Making lists doesn’t have to be restricted to the things you have yet to do though. Sometimes a page full of unticked items can be depressing and daunting in equal measures so counteract them with more creative lists. You can start by writing a list of all the tasks that you have already completed which always provides a great mental boost, but how about a list of the top ten things you are looking forward to about married life together, or five reasons why your wedding is going to be wonderfully unique? If you are getting really stressed and anxious, this activity does help to remind you that your wedding is a fun occasion and not an arduous exam you have to revise for. 

Set up a separate email account

Web-based email accounts are free and easy to setup. Create one specifically for all correspondence related to your wedding day; provide this email to the relevant suppliers and any friends or family members that are involved in the day. Not only does it save time sorting through your personal account to find emails dating back to the first wedding fair you attended, it also means that you are less likely to miss any important messages from a supplier trying to contact you in amongst Pinterest recommendation emails and Ocado offers.

Most importantly, a separate email account for your wedding, enables you to control when you view these messages and means that whilst you may need access to work or personal emails throughout the day, you can restrict how long you spend sorting through supplier messages and organising consultations and be able to set aside specific times to do so.  This really helps to prevent your wedding dictating your daily activity and keep you feeling in control. 

Keep a sense of perspective

You are investing a lot of time and money into having the wedding that you dream of; it’s understandable that you want everything to be perfect and for the suppliers that you are paying good money for to provide a service that is exactly as you have requested. As much as every aspect of your wedding is important, try not to overthink every single detail on a daily basis. It is very easy – in all aspects of our lives – to start to obsess over the smallest of things and for these to become bigger and bigger issues than they need to be.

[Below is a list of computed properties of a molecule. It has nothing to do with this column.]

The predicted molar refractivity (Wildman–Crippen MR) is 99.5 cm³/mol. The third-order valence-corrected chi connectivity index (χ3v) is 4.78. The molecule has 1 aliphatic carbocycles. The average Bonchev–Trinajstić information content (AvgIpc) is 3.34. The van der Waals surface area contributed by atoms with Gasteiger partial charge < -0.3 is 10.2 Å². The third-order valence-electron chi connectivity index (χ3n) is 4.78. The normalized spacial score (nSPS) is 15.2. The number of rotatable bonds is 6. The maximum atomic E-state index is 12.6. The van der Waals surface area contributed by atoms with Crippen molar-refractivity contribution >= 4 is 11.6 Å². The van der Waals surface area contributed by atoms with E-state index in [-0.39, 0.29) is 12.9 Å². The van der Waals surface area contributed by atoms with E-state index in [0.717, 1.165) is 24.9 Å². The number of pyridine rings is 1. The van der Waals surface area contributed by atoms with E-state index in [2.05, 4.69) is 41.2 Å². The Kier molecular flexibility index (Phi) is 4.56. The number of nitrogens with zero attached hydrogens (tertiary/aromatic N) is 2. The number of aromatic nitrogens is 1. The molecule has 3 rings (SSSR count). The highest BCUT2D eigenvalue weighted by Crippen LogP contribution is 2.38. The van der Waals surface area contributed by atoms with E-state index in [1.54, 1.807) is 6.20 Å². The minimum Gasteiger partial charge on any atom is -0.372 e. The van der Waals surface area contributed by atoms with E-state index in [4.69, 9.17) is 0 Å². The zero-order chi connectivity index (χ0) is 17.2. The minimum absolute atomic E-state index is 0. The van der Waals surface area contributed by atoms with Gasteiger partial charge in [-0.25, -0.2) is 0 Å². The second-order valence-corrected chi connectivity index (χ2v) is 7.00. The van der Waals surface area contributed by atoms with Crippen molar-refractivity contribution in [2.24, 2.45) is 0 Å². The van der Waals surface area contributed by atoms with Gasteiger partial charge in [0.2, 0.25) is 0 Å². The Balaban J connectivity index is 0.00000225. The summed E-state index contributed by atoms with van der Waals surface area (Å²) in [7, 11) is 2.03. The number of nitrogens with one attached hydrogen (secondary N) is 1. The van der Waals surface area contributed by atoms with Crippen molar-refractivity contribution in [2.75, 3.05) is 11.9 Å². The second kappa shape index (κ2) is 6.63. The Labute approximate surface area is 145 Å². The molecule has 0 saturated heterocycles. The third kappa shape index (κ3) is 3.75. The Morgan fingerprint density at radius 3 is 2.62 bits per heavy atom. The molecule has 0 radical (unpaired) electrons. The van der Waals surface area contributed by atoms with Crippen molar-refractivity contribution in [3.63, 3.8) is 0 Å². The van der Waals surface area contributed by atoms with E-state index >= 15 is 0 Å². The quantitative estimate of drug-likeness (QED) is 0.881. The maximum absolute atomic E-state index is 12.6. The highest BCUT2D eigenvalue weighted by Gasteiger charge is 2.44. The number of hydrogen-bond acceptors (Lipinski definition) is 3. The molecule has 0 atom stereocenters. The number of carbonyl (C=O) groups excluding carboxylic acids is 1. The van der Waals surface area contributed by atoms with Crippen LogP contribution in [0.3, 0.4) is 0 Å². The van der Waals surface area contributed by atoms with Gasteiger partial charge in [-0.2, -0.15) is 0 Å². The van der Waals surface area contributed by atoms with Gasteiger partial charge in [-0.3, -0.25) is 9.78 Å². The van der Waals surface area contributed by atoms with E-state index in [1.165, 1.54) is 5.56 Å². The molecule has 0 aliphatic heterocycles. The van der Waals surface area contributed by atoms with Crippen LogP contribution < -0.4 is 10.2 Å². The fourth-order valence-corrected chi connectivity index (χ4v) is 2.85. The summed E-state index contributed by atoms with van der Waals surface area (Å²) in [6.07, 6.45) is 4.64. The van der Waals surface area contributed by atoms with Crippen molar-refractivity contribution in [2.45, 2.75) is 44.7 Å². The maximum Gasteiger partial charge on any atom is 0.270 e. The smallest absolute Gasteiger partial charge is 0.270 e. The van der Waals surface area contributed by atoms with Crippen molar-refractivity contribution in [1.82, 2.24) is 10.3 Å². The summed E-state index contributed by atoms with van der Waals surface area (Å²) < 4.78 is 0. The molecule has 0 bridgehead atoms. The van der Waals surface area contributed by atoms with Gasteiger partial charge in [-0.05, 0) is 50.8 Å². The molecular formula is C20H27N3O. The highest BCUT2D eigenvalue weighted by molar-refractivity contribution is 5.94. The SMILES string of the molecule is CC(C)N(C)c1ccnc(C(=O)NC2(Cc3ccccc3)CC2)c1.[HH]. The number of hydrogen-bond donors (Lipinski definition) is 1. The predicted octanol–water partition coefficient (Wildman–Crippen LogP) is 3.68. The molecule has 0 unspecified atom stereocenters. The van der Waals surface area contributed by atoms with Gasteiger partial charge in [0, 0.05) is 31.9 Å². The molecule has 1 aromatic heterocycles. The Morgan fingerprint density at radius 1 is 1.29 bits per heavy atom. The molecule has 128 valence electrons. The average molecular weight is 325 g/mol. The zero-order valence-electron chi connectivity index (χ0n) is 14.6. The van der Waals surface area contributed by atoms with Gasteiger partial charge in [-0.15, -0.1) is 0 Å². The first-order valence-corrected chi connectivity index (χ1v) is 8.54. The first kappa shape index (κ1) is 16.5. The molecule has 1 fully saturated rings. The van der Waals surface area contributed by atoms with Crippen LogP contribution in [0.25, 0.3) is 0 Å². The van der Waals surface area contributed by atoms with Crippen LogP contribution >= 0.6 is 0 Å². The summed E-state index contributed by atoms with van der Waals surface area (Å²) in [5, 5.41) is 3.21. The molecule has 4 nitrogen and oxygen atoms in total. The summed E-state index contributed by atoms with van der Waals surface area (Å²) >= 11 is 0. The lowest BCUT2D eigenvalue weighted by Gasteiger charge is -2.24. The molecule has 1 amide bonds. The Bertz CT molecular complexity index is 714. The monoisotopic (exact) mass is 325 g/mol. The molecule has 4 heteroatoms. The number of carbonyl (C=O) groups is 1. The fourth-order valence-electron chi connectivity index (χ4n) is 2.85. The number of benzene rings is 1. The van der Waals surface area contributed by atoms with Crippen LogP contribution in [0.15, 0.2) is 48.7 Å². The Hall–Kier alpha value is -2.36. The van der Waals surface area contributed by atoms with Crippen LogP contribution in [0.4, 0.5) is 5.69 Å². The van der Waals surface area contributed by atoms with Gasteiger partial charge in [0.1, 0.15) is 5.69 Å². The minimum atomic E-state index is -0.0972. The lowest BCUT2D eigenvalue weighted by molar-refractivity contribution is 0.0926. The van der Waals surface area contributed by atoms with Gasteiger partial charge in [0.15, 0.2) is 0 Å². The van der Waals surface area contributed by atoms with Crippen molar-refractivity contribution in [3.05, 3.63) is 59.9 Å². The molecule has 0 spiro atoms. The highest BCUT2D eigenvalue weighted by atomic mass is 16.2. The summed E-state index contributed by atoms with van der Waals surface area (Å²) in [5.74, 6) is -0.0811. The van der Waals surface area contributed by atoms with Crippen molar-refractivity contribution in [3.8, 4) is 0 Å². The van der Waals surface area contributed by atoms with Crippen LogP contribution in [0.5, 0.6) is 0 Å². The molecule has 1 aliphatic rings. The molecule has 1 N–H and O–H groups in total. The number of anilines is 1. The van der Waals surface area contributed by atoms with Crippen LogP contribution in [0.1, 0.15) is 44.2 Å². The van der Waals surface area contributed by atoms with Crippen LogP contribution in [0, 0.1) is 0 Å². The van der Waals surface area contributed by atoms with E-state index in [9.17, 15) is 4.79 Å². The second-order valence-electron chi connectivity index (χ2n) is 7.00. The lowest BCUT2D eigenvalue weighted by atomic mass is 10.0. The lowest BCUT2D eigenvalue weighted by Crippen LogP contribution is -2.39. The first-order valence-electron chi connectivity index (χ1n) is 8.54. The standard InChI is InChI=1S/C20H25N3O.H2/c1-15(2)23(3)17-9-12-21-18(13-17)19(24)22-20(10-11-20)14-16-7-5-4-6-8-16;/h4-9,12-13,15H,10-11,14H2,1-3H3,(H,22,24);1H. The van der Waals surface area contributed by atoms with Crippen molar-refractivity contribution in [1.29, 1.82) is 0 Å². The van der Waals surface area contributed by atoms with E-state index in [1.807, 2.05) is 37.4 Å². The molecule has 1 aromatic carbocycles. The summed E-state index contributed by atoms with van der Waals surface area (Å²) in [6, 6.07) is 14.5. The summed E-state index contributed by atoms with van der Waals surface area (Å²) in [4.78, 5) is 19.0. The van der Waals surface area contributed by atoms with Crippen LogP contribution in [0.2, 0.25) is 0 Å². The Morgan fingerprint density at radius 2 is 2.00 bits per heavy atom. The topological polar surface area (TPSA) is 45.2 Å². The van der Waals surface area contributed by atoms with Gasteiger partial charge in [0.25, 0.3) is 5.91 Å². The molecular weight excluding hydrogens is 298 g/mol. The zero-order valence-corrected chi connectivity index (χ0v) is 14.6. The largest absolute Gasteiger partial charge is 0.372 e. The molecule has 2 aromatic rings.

Take a step back, remind yourselves of what it is most important to you  and assess whether what you are worried about is going to have a major – if any – impact on these priorities. If you start the day engaged and end the day married, you’ve pretty much nailed this wedding lark and everything else is a huge bonus! Yes, I am being overly simplistic but sometimes it’s helpful to think in these terms at 3am when you are wide awake with 5 weeks to go and you can’t decide whether to buy the best man Prosecco or Malbec as part of his Thank You gift!

Ignore those “Must-have” Lists

We have all seen these lists online; “10 must have wedding photos”, “The must have songs to get your guests on the dance floor”, or “This year’s essential wedding theme styles” and hopefully most of us treat these as a bit of fun and take the advice with a pinch of salt. Don’t fall into the trap of using these kind of “guides” as the authority on how your wedding should be. It’s understandable that having perhaps never been involved in planning a wedding before, your initial reaction when starting to plan your big day is to go online and seek guidance. However, always remember that the day is about you and can be whatever you want it to be. “The Perfect Wedding” (like “The perfect partner” or “The perfect holiday”) does not exist – it is a subjective concept. “Your Perfect Wedding Day” does exist – but only by you both being true to yourselves can it become a reality.

There are no “Must have” photos, outfits or first dance songs. The only “must” is that each element of your wedding must be reflective of, chosen by and meaningful to you. Do not stress when your ideas of what is perfect doesn’t match these so-called experts’ ideas. Give your heart and mind a bigger say in your wedding than your social media apps!

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This advice was taken from my book ‘How to have a wedding as individual as you are’. Click HERE to find out more.